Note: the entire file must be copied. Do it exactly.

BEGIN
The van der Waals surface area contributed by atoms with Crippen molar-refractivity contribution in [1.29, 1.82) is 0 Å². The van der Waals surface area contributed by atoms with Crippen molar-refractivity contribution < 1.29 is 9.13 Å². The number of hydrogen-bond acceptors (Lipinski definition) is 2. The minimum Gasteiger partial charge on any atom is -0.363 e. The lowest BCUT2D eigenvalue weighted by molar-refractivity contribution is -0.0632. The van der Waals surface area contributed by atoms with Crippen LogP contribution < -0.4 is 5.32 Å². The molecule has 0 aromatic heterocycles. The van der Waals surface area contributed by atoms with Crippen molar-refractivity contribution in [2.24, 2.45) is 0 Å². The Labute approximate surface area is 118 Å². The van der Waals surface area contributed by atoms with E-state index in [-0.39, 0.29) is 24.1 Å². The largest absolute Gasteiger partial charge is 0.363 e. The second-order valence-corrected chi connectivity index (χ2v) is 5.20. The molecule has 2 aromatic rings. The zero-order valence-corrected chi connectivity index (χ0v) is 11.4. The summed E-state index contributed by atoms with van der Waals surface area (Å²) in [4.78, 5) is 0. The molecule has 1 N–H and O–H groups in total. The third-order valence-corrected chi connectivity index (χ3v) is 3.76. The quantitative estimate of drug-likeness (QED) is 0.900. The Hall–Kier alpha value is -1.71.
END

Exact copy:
The van der Waals surface area contributed by atoms with Crippen molar-refractivity contribution in [1.29, 1.82) is 0 Å². The van der Waals surface area contributed by atoms with Crippen molar-refractivity contribution < 1.29 is 9.13 Å². The number of hydrogen-bond acceptors (Lipinski definition) is 2. The minimum Gasteiger partial charge on any atom is -0.363 e. The lowest BCUT2D eigenvalue weighted by molar-refractivity contribution is -0.0632. The van der Waals surface area contributed by atoms with Crippen LogP contribution < -0.4 is 5.32 Å². The molecule has 0 aromatic heterocycles. The van der Waals surface area contributed by atoms with Crippen molar-refractivity contribution in [2.24, 2.45) is 0 Å². The Labute approximate surface area is 118 Å². The van der Waals surface area contributed by atoms with E-state index in [-0.39, 0.29) is 24.1 Å². The largest absolute Gasteiger partial charge is 0.363 e. The second-order valence-corrected chi connectivity index (χ2v) is 5.20. The molecule has 2 aromatic rings. The zero-order valence-corrected chi connectivity index (χ0v) is 11.4. The summed E-state index contributed by atoms with van der Waals surface area (Å²) in [4.78, 5) is 0. The molecule has 1 N–H and O–H groups in total. The third-order valence-corrected chi connectivity index (χ3v) is 3.76. The quantitative estimate of drug-likeness (QED) is 0.900. The Hall–Kier alpha value is -1.71.